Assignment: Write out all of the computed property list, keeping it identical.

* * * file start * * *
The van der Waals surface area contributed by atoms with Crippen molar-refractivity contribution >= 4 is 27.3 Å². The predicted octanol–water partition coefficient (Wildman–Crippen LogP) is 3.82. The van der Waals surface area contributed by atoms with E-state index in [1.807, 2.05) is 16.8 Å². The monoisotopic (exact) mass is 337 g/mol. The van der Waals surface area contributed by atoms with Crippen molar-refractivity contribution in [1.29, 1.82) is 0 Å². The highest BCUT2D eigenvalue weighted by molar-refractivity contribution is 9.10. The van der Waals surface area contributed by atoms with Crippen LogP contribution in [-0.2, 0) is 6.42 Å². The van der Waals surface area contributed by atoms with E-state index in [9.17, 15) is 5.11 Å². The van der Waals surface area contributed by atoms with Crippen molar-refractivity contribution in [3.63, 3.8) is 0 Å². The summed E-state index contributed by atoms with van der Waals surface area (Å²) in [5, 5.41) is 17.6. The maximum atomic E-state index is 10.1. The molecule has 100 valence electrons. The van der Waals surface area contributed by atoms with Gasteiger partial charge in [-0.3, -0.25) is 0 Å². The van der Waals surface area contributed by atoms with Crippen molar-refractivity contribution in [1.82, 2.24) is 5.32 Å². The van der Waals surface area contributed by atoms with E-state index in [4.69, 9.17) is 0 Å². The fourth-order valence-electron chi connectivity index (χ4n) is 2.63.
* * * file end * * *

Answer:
The van der Waals surface area contributed by atoms with Crippen molar-refractivity contribution >= 4 is 27.3 Å². The predicted octanol–water partition coefficient (Wildman–Crippen LogP) is 3.82. The van der Waals surface area contributed by atoms with E-state index in [1.807, 2.05) is 16.8 Å². The monoisotopic (exact) mass is 337 g/mol. The van der Waals surface area contributed by atoms with Crippen molar-refractivity contribution in [1.29, 1.82) is 0 Å². The highest BCUT2D eigenvalue weighted by molar-refractivity contribution is 9.10. The van der Waals surface area contributed by atoms with Crippen LogP contribution in [-0.2, 0) is 6.42 Å². The van der Waals surface area contributed by atoms with E-state index in [9.17, 15) is 5.11 Å². The van der Waals surface area contributed by atoms with Crippen molar-refractivity contribution in [3.63, 3.8) is 0 Å². The summed E-state index contributed by atoms with van der Waals surface area (Å²) in [5, 5.41) is 17.6. The maximum atomic E-state index is 10.1. The molecule has 100 valence electrons. The van der Waals surface area contributed by atoms with Gasteiger partial charge in [-0.3, -0.25) is 0 Å². The van der Waals surface area contributed by atoms with Crippen molar-refractivity contribution in [1.82, 2.24) is 5.32 Å². The van der Waals surface area contributed by atoms with E-state index in [4.69, 9.17) is 0 Å². The fourth-order valence-electron chi connectivity index (χ4n) is 2.63.